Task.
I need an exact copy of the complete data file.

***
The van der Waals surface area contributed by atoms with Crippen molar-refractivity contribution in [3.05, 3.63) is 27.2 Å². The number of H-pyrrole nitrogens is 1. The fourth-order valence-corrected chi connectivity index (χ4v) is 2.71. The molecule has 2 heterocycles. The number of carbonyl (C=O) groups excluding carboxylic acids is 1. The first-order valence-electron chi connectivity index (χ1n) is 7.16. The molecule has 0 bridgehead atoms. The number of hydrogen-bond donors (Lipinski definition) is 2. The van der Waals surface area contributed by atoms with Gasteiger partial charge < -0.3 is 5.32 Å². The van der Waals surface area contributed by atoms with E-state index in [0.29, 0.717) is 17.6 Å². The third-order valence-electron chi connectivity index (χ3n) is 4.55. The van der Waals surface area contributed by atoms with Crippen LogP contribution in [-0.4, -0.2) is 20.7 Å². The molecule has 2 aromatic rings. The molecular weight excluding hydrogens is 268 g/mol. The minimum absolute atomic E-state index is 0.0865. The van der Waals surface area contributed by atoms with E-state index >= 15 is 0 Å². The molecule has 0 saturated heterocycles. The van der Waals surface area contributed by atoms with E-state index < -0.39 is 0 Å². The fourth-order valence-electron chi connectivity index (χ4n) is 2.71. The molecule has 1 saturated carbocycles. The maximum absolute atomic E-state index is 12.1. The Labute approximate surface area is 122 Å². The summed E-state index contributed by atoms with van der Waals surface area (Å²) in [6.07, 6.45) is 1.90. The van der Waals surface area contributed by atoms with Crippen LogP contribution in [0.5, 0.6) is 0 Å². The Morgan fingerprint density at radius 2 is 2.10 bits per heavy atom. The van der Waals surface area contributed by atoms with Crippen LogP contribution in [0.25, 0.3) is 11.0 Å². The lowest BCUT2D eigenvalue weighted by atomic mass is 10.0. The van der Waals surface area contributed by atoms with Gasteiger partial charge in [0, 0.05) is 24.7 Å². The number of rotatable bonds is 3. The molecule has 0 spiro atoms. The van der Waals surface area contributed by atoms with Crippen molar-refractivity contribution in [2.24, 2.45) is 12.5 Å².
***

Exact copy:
The van der Waals surface area contributed by atoms with Crippen molar-refractivity contribution in [3.05, 3.63) is 27.2 Å². The number of H-pyrrole nitrogens is 1. The fourth-order valence-corrected chi connectivity index (χ4v) is 2.71. The molecule has 2 heterocycles. The number of carbonyl (C=O) groups excluding carboxylic acids is 1. The first-order valence-electron chi connectivity index (χ1n) is 7.16. The molecule has 0 bridgehead atoms. The number of hydrogen-bond donors (Lipinski definition) is 2. The van der Waals surface area contributed by atoms with Gasteiger partial charge < -0.3 is 5.32 Å². The van der Waals surface area contributed by atoms with E-state index in [0.29, 0.717) is 17.6 Å². The third-order valence-electron chi connectivity index (χ3n) is 4.55. The van der Waals surface area contributed by atoms with Crippen LogP contribution in [-0.4, -0.2) is 20.7 Å². The molecule has 2 aromatic rings. The molecular weight excluding hydrogens is 268 g/mol. The minimum absolute atomic E-state index is 0.0865. The van der Waals surface area contributed by atoms with E-state index >= 15 is 0 Å². The molecule has 0 saturated heterocycles. The van der Waals surface area contributed by atoms with E-state index < -0.39 is 0 Å². The fourth-order valence-electron chi connectivity index (χ4n) is 2.71. The molecule has 1 saturated carbocycles. The maximum absolute atomic E-state index is 12.1. The Labute approximate surface area is 122 Å². The summed E-state index contributed by atoms with van der Waals surface area (Å²) in [6.07, 6.45) is 1.90. The van der Waals surface area contributed by atoms with Crippen LogP contribution in [0.5, 0.6) is 0 Å². The Morgan fingerprint density at radius 2 is 2.10 bits per heavy atom. The van der Waals surface area contributed by atoms with Crippen LogP contribution in [0.25, 0.3) is 11.0 Å². The lowest BCUT2D eigenvalue weighted by atomic mass is 10.0. The van der Waals surface area contributed by atoms with Gasteiger partial charge in [0, 0.05) is 24.7 Å². The number of rotatable bonds is 3. The molecule has 0 spiro atoms. The van der Waals surface area contributed by atoms with Crippen molar-refractivity contribution in [2.24, 2.45) is 12.5 Å².